Low-income before-tax cut-offs (LICO-BT)
Part A - Short definition:
Income levels at which families or persons not in economic families spend 20 percentage points more than average of their before tax income on food, shelter and clothing.
Part B - Detailed definition:
Measures of low income known as low income (before tax) cut-offs (LICO-BT) were first introduced in Canada in 1968 based on 1961 Census income data and 1959 family expenditure patterns. At that time, expenditure patterns indicated that Canadian families spent about 50% of their total income on food, shelter and clothing. It was arbitrarily estimated that families spending 70% or more of their income (20 percentage points more than the average) on these basic necessities would be in 'straitened' circumstances. With this assumption, low income cut-off points were set for six different sizes of families and persons aged 15 years and over not in economic families.
Subsequent to these initial cut-offs, revised low income before tax cut-offs were established based on national family expenditure data from 1969, 1978, 1986 and 1992. Cut-offs for other years are indexed by applying the corresponding Consumer Price Index (CPI) inflation rate to the cut-offs from the base year. For the NHS, the 1992 base year was used to construct the cut-offs.
The initial LICOs were based upon the total income before tax of families and persons aged 15 years and over, not in economic families.
After a comprehensive review of low income cut-offs completed in 1991, low income cut-offs based upon after-tax income were published for the first time in Income After Tax, Distributions by Size in Canada, 1990 (Catalogue no. 13-210).
In a similar fashion to the derivation of low income cut-offs based upon total income before tax, cut-offs are estimated independently for economic families and persons not in economic families based upon family expenditure and income after tax. Consequently the low income after-tax cut-offs are set at after-tax income levels, differentiated by size of family and area of residence, where families spend 20 percentage points more of their after-tax income than the average family on food, shelter and clothing. Based on the 1992 Family Expenditure Survey, families spent 50%, on average, of their total income on necessities. The threshold was thus set to the income level where families spent 70% of their income on necessities.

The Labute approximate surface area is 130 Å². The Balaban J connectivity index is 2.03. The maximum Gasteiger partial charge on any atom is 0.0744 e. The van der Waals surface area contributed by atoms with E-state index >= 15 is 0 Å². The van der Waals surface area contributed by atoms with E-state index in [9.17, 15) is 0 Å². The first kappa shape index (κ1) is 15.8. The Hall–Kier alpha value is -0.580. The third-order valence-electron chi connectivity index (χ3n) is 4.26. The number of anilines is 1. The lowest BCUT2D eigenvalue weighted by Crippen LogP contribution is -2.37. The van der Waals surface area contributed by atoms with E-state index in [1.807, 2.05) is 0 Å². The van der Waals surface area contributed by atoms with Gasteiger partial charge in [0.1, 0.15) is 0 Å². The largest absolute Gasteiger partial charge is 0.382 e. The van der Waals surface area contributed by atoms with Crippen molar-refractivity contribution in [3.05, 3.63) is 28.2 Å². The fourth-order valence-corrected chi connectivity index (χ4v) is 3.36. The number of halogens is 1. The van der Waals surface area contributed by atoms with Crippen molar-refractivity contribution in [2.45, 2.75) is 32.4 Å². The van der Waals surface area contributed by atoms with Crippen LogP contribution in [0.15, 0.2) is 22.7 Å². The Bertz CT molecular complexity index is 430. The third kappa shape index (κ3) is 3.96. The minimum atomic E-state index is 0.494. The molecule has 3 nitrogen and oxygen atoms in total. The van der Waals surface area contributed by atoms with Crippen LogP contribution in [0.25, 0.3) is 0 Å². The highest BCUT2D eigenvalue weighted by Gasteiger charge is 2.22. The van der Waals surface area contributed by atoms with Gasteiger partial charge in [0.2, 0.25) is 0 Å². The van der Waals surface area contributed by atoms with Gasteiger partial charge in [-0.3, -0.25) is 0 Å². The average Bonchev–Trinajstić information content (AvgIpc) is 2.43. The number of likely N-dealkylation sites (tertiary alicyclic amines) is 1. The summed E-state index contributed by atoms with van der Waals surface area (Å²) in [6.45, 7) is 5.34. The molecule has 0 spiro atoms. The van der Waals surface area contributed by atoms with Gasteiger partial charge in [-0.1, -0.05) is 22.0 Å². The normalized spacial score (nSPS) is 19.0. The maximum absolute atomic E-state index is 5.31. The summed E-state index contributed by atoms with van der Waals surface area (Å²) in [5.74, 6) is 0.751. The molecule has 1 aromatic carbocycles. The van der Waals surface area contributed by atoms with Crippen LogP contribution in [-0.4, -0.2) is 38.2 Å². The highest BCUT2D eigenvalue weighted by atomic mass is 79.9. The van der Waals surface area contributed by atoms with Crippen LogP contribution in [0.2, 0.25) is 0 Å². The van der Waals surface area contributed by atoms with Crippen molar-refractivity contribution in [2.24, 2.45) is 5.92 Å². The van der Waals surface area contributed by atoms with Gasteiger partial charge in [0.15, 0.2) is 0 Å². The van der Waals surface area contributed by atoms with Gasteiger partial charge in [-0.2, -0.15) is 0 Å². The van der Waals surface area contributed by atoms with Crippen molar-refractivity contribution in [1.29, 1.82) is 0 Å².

The following is the 2010 matrix of low income before-tax cut-offs (LICO-BT):
Low income before tax cut-offs (LICO-BT at 1992 base) for economic families and persons not in economic families, 2010
Economic families and persons aged 15 years and over not in economic families in private households
Low-income cut-off is one of a series of low-income lines used in the National Household Survey. See also Income status; Prevalence of low income; Low income gap; Severity of low income and Economic family total income.
Since their initial publication, Statistics Canada has clearly and consistently emphasized that the LICOs are not measures of poverty. Rather, LICOs reflect a consistent and well-defined methodology that identifies those who are substantially worse off than average. These measures have enabled Statistics Canada to report important trends, such as the changing composition of those below the LICOs over time.
The choice of using before or after-tax income cut-offs depends upon the analysis undertaken. The after-tax income cut-offs will take into account the reduced spending power of families because of income taxes paid.
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